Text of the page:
Streaming from his Palm Desert home, Pete Yorn performed an entirely acoustic play through of his second album Day I Forgot (2003), some songs of which haven’t been performed live in years, and others, such as “Committed,” never at all. This was a followup to a recent play through of his first album, musicforthemorningafter (2001), which streamed on July 25. There were a few surprises, including fragments of other songs, a classic cover and a trip to the piano for good measure.
For the most part, the performance was close and intimate: just Pete and his laptop, playing in front of a wall covered with drawings by his daughter, Bee. All of them have been made during the pandemic, and he enjoys seeing how she’s grown over these months. Far better than his Barney drawings, he says, referring to a series of his own scribbles that he occasionally posts to social media of the purple dinosaur loved by children but often reviled by parents. Each song got a special introduction: what it’s about, what inspired it, what went into the production, or, in the case of the Ken Andrews-produced “Long Way Down”—the version that made it onto the record—what it felt like blasting it in his brother’s car while tearing down Doheny drive between Beverly Hills and West Hollywood.
Yorn’s delivery was relaxed, allowing his subdued vibrato to tickle the long notes, often lilting upward in articulate cracks when the emotional effort overwhelmed the quietude of what was essentially a bedroom concert. Even though there was no bed on camera, that sums up the general vibe; it’s fitting, considering how it could be where Yorn’s insightful and introspective lyrics have heard the most play. Of course, there were some rockers whose bright energy percolated through: “When You See the Light,” the eighth track on the record and seventh in the set (the 47-second track one song fragment “Intro” was not played), which Yorn says was written in response to the 18 months of touring in support his first album after which he felt ready to really belt something out, was played in energizing pulses of triplets that gave way to shining, climactic choruses.
For “Turn of the Century,” on the other hand, a trip to what appeared to be his living room grand piano, had the somber tone of the Smiths’ “Asleep,” as a couple of fans in the chat box aptly pointed out. This departure from “the bedroom” wasn’t only a tonal shift in instrument, but the microphone placement shifted the balance of his voice and called forth the “mouth noise” of the sort heard on tender recordings. As for the piano, people could practically feel the velvet on the tips of the hammers, though the notes they produced were viscous and without sharp attack or distinction. This performance carried with it a warm and somehow resolved hauntingness that could stand on its own as a recording, even though the video streamed betrayed his studied focus of the keys which made it obvious this isn’t Yorn’s instrument of choice. But from the audio alone, one would never suspect.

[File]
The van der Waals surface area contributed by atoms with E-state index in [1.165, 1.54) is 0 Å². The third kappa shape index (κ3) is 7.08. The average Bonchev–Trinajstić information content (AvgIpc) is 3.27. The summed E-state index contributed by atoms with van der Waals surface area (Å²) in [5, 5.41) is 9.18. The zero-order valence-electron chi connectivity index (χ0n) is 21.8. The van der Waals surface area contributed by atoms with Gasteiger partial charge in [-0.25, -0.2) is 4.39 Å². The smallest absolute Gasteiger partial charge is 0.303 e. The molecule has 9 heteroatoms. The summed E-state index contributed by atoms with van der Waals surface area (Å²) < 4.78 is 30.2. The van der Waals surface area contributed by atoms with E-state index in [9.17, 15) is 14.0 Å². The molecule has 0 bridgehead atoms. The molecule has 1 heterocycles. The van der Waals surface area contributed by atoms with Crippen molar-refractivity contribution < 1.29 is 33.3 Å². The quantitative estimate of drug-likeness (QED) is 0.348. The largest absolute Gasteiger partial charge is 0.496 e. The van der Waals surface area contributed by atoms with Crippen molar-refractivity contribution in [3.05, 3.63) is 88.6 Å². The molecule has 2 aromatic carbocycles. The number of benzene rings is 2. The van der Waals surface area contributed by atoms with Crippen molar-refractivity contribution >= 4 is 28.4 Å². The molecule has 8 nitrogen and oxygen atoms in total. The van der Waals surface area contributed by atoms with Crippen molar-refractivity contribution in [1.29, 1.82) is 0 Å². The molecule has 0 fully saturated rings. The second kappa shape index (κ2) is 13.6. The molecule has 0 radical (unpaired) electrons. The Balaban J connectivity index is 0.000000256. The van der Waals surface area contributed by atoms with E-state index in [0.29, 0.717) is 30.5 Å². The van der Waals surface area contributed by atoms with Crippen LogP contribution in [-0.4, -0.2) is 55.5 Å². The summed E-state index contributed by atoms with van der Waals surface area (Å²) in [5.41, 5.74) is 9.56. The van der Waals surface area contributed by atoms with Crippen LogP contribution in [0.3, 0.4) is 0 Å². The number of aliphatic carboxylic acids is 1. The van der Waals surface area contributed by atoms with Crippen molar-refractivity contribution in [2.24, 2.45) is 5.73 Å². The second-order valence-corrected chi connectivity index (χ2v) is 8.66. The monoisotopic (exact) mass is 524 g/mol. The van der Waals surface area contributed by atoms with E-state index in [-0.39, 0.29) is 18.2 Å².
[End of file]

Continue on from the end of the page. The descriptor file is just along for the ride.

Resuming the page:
Along with Yorn’s candor and reminiscence, a few fun interludes broke up the track list. The chord progressions of “Pass Me By” and “Burrito” reminded him of other songs, of which he played and sang a few bars (The Go-Go’s “Our Lips Are Sealed” and Bob Dylan’s “Lay Lady Lay,” respectively). “Committed,” which he said was written to be a rebuttal to Bruce Springsteen’s “Brilliant Disguise,” prompted Yorn to perform a couple minutes of Bruce first to show the comparison. The mirroring is interesting to hear juxtaposed with how Bruce’s drag-down notes at the end of verse lines are answered by Yorn’s dips down and back up, as if to pull the sentiment out of the mire. Rebuttal is a perfect way to describe the structure, and a stroke of genius in terms of songwriting.
Yorn followed this pattern of course correction when he reached the end of the set. Dissatisfied and unable to end a set with the exasperative “So Much Work,” he drew once again from his bag of inspirations to play the upbeat, Elvis-popularized “Suspicious Minds,” originally written and first recorded by Mark James. After thanking the surprisingly long list of people required to make the livestream happen, and plugging the merch (including a mask, and a bag with one of his Barneys on it), Yorn leaned close to the webcam and, perhaps teasing the possibility of his next livestream, smirked: “Cheers, y’all. What’s next?”